Branstad touts education plan, but are educators being heard? - KWWL - Eastern Iowa Breaking News, Weather, Closings

Gov. Branstad touting education plan, but are educators being heard?

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TAMA COUNTY (KWWL) -

A plan from Governor Terry Branstad calls for sweeping changes to Iowa's schools, with a goal of making the state top in the nation and top 10 in the world for education.  The governor says getting input from educators is important before finalizing the plan, but not all schools are sure their voices will be heard.

Governor Branstad is holding town hall meetings across the state, including one in Cedar Falls Tuesday afternoon, to get some feedback on his blueprint for education reform.  Many educators are taking the chance to hear more about the plan, ask questions, and make comments.

"20 years ago we were the best America, highest achieving.  Now we're middle of the pack.  That's not acceptable.  We want our students to have the best education so they can get the best jobs," Gov. Branstad said.

Governor Branstad says it's important to get public input to help shape his reform plan.  But several of his town hall meetings, like one in Toledo Tuesday, have been held during the day—when school is in session.  That's made it tough for many teachers and administrators to attend and have their voices heard, which some say is a reflection of the plan's shortfalls when it comes to pulling teachers from class for more training.

"If our teachers are gone quite a bit of the time at the area agency or going to other meetings, they're not in front of our students.  And they need time to practice some of these initiatives.  Then it's time they're needing, planning time, for the teachers and right now there's not enough of that," North Tama Superintendent Robert Cue said.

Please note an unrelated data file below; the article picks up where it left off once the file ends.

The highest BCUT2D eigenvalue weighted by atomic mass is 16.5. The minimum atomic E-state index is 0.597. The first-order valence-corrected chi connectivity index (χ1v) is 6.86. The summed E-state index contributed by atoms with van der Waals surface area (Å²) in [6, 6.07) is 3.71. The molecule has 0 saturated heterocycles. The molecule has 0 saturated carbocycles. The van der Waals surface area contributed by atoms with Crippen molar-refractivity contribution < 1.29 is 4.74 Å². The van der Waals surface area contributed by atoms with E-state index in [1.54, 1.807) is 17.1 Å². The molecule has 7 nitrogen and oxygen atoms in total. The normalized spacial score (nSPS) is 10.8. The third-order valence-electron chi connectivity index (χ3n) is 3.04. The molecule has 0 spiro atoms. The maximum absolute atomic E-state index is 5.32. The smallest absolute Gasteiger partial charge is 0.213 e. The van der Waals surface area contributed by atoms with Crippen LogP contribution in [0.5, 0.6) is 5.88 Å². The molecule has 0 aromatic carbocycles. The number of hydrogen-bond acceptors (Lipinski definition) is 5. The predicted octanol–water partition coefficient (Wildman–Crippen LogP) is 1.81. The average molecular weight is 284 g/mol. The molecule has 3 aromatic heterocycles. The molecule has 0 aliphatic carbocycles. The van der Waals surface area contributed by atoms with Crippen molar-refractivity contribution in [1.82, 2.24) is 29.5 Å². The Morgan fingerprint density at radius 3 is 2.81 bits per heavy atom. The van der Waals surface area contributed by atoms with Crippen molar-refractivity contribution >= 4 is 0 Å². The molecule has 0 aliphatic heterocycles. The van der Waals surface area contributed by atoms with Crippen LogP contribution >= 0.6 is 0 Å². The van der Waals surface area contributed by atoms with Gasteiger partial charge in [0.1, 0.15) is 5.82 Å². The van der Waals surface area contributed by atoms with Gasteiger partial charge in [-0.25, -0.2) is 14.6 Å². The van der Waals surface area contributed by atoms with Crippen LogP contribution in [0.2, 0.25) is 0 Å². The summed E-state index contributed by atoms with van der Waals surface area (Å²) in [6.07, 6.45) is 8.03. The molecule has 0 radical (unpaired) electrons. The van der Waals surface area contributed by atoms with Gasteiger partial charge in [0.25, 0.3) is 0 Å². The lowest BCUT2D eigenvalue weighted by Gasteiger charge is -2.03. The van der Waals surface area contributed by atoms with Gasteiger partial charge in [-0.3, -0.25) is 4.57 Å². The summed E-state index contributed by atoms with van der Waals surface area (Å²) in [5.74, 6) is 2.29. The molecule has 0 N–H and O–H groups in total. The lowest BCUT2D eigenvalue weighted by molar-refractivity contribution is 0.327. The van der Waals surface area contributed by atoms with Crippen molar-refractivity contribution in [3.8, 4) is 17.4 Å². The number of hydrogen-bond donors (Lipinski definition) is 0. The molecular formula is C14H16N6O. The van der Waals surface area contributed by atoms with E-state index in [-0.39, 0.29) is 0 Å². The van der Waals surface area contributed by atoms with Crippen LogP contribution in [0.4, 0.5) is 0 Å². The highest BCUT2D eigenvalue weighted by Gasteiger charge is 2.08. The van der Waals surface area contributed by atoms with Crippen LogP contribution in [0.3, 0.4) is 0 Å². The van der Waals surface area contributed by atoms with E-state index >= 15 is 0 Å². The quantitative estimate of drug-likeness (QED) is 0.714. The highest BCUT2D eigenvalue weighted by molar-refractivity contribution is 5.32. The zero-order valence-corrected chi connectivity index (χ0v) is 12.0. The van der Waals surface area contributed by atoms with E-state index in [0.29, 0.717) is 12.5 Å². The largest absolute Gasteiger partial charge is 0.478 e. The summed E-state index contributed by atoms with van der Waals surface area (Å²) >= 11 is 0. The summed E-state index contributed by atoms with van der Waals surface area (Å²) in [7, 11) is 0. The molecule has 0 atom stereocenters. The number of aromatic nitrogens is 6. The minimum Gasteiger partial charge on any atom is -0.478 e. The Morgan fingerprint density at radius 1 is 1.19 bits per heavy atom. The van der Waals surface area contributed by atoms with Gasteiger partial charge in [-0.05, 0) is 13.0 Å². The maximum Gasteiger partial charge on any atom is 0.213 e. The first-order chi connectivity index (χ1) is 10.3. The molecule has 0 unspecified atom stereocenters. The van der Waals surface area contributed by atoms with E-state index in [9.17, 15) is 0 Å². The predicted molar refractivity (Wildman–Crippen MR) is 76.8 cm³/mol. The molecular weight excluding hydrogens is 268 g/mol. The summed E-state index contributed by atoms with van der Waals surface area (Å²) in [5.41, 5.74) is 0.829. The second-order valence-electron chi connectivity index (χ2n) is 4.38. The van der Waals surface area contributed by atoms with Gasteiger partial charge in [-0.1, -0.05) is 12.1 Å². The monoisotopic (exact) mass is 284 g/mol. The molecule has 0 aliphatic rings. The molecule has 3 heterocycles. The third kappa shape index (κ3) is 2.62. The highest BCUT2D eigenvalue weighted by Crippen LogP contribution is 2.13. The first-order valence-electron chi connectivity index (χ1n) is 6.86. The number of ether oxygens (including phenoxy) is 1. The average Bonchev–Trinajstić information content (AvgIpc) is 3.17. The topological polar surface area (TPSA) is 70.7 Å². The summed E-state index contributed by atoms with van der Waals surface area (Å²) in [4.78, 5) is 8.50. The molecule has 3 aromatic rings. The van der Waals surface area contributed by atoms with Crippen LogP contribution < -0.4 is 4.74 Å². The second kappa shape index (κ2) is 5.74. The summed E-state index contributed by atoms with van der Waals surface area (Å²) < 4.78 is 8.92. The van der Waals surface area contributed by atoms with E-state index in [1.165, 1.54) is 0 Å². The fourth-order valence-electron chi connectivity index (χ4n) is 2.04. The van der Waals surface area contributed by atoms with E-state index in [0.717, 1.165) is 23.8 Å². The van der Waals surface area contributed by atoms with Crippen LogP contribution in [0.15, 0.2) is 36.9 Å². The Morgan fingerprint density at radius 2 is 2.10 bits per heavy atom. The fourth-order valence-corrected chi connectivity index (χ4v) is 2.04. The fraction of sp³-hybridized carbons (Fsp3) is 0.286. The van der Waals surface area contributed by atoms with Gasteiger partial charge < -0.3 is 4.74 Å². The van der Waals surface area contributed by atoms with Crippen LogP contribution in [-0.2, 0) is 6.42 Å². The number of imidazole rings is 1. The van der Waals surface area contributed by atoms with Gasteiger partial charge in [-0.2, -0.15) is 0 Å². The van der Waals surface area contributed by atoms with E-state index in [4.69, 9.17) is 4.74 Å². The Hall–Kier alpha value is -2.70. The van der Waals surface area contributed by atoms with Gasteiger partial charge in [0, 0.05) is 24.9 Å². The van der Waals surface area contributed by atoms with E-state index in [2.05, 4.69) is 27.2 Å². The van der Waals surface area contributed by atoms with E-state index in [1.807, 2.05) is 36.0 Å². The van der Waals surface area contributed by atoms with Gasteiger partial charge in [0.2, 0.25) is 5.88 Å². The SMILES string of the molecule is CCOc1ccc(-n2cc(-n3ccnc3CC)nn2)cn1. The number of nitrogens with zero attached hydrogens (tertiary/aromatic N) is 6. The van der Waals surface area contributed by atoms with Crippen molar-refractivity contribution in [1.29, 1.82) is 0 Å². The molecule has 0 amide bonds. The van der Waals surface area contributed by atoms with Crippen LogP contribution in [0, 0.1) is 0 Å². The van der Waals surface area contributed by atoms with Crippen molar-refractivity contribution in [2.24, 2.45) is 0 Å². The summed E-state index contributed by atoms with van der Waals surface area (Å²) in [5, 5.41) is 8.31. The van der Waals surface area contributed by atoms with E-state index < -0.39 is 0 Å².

Still, Governor Branstad insists that because there have been some evening and town hall weekend meetings, plenty of input is being collected.  Educators are also encouraged to submit their thoughts online, through the governor and department of education's websites.

"We need to have the involvement of students, parents, and the community to be successful," Gov. Branstad said.

Many teachers and administrators do support the ideas behind the governor's proposals and just hope that the administration does give careful consideration to their concerns--including how any changes to education will be paid for. 

Governor Branstad's administration will have another education town hall meeting later this week in Sioux City.  They hope to take all the input collected and have a final revision of the education blueprint, and a price tag for the plan, ready before the legislature reconvenes in January.

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